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NRAC 2013 : Tenth International Workshop on Nonmonotonic Reasoning, Action and Change

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Link: http://innovation.it.uts.edu.au/nrac2013/
 
When Aug 3, 2013 - Aug 5, 2013
Where Beijing, China
Submission Deadline May 3, 2013
Notification Due May 21, 2013
Final Version Due May 28, 2013
Categories    knowledge representation   nonmonotonic reasoning   reasoning about actions   belief revision
 

Call For Papers

Note: Submission deadline extended to 3 May, 2013!

The biennial Workshop on Nonmonotonic Reasoning, Action and Change (NRAC) is an established workshop with an active and loyal community. Since its inception in 1995, it has always been held in conjunction with IJCAI, each time with growing success. We invite submissions of research papers for presentation at NRAC 2013, a one-day workshop to be held in Beijing, China as part of the International Joint Conference on Artificial Intelligence (IJCAI-13) workshop program.

An intelligent agent exploring a rich, dynamic world needs cognitive capabilities in addition to basic functionalities for perception and reaction. The abilities to reason nonmonotonically, to reason about actions and to change one's beliefs, have been identified as fundamental high-level cognitive functions necessary for common sense. Research in all three areas has made significant progress during the last two decades of the past century. It is, however, crucial to bear in mind the common goal of designing intelligent agents. Researchers should be aware of advances in all three fields since often advances in one field can be translated into advances in another. Many deep relationships have already been established. This workshop has the specific aim of promoting cross-fertilization. The interaction fostered by the biannual NRAC workshops has helped to facilitate solutions to the frame problem, ramification problem and other crucial issues on the research agenda.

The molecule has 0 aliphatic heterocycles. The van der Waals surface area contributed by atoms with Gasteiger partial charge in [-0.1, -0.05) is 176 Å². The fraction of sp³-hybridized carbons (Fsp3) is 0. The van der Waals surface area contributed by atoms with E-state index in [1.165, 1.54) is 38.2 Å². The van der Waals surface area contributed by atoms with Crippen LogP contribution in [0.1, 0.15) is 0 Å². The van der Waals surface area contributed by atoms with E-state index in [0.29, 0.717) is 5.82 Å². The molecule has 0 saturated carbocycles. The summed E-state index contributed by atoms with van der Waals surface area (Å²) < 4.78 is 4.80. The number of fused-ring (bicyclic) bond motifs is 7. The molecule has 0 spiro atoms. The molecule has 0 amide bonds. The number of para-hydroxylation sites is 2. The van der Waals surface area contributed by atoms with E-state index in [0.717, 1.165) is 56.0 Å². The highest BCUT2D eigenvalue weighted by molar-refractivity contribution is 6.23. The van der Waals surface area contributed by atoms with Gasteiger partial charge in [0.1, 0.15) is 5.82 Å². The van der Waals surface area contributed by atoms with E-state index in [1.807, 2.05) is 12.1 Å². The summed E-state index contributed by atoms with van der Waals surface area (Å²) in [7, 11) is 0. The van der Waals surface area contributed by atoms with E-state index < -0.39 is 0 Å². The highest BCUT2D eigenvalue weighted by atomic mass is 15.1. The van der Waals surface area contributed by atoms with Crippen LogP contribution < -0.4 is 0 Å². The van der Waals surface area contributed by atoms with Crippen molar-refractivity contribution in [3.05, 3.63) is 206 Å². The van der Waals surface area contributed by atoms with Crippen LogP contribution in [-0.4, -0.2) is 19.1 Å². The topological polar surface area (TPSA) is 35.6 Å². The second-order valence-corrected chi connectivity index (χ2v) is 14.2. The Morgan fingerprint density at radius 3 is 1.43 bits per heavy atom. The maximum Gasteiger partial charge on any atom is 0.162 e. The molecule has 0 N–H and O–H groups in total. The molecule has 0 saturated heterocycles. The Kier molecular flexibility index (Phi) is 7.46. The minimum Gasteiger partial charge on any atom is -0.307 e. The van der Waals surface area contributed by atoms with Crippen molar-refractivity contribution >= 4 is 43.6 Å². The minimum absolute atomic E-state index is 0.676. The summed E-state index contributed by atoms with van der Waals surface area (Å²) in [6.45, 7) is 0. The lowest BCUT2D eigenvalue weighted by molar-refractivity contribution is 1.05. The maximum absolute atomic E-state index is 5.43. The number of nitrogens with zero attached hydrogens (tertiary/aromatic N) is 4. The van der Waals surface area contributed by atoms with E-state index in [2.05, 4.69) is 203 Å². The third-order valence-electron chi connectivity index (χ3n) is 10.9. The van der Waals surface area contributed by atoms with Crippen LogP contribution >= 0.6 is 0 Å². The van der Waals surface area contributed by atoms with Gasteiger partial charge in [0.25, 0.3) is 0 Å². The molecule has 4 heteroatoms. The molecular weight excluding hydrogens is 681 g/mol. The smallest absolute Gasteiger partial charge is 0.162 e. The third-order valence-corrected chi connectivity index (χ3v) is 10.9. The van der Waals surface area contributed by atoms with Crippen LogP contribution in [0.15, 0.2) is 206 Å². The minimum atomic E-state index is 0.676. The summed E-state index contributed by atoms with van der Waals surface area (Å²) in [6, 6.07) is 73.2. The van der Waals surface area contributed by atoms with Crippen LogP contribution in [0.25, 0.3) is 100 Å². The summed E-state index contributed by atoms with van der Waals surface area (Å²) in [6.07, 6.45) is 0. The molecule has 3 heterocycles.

Much recent research into reasoning about actions has been devoted to the design and implementation of languages and systems for Cognitive Robotics. Successful case studies demonstrate the applicability of these results for furnishing autonomous robots with high-level cognitive capabilities that enable plan-oriented behavior. Advancing the field of Cognitive Robotics, current research in reasoning about actions focuses on two crucial aspects of robots acting in open, real-world environments: Reasoning about knowledge and belief, and dealing with a challenge known as the qualification problem.

Autonomous, mobile robots choose most of their actions conditioned on the state of their environment. As their information about the world state is generally limited, robots are equipped with sensors for the purpose of acquiring information about the external world. The use of sensing actions is often an integral part of a successful plan, and in order to devise these plans robots need an explicit representation of what they believe the world looks like and how sensing affects their beliefs. Moreover, the execution of a plan needs to be constantly monitored and beliefs have to be revised in accordance with new observations. One goal of the workshop is to bring together researchers from the two areas of reasoning about actions and theory change, in order to join their effort of developing theories and designing systems for intelligent use of sensors and belief revision.